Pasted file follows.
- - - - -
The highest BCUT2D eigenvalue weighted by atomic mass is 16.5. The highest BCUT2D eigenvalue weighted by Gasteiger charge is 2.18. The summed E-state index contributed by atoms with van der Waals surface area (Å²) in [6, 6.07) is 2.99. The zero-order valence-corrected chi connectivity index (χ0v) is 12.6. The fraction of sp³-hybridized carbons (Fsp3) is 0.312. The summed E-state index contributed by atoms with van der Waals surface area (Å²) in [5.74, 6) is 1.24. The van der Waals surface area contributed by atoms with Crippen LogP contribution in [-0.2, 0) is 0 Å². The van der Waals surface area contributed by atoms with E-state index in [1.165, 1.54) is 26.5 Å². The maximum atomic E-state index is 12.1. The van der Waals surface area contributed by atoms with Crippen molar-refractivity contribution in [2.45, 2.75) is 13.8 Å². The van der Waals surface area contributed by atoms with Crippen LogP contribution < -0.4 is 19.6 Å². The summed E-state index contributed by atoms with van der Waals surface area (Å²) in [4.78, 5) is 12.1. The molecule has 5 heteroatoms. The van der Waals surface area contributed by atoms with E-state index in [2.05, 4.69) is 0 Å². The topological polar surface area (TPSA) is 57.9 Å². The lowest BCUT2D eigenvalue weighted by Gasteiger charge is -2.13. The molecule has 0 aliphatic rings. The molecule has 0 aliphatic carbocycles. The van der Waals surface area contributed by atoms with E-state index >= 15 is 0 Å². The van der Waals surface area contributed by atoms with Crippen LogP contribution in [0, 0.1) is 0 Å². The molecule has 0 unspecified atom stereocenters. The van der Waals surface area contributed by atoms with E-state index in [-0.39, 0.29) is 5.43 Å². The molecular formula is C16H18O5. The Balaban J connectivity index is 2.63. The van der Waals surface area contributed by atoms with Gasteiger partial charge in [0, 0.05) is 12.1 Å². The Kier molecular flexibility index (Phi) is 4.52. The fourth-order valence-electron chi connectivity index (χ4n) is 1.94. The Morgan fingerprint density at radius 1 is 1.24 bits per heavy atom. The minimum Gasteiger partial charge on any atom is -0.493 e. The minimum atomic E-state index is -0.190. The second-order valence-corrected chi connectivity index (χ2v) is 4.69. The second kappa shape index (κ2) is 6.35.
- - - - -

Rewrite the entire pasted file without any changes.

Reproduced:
The highest BCUT2D eigenvalue weighted by atomic mass is 16.5. The highest BCUT2D eigenvalue weighted by Gasteiger charge is 2.18. The summed E-state index contributed by atoms with van der Waals surface area (Å²) in [6, 6.07) is 2.99. The zero-order valence-corrected chi connectivity index (χ0v) is 12.6. The fraction of sp³-hybridized carbons (Fsp3) is 0.312. The summed E-state index contributed by atoms with van der Waals surface area (Å²) in [5.74, 6) is 1.24. The van der Waals surface area contributed by atoms with Crippen LogP contribution in [-0.2, 0) is 0 Å². The van der Waals surface area contributed by atoms with E-state index in [1.165, 1.54) is 26.5 Å². The maximum atomic E-state index is 12.1. The van der Waals surface area contributed by atoms with Crippen molar-refractivity contribution in [2.45, 2.75) is 13.8 Å². The van der Waals surface area contributed by atoms with Crippen LogP contribution < -0.4 is 19.6 Å². The summed E-state index contributed by atoms with van der Waals surface area (Å²) in [4.78, 5) is 12.1. The molecule has 5 heteroatoms. The van der Waals surface area contributed by atoms with E-state index in [2.05, 4.69) is 0 Å². The topological polar surface area (TPSA) is 57.9 Å². The lowest BCUT2D eigenvalue weighted by Gasteiger charge is -2.13. The molecule has 0 aliphatic rings. The molecule has 0 aliphatic carbocycles. The van der Waals surface area contributed by atoms with E-state index >= 15 is 0 Å². The van der Waals surface area contributed by atoms with Crippen LogP contribution in [0, 0.1) is 0 Å². The molecule has 0 unspecified atom stereocenters. The van der Waals surface area contributed by atoms with E-state index in [-0.39, 0.29) is 5.43 Å². The molecular formula is C16H18O5. The Balaban J connectivity index is 2.63. The van der Waals surface area contributed by atoms with Gasteiger partial charge in [0, 0.05) is 12.1 Å². The Kier molecular flexibility index (Phi) is 4.52. The fourth-order valence-electron chi connectivity index (χ4n) is 1.94. The Morgan fingerprint density at radius 1 is 1.24 bits per heavy atom. The minimum Gasteiger partial charge on any atom is -0.493 e. The minimum atomic E-state index is -0.190. The second-order valence-corrected chi connectivity index (χ2v) is 4.69. The second kappa shape index (κ2) is 6.35.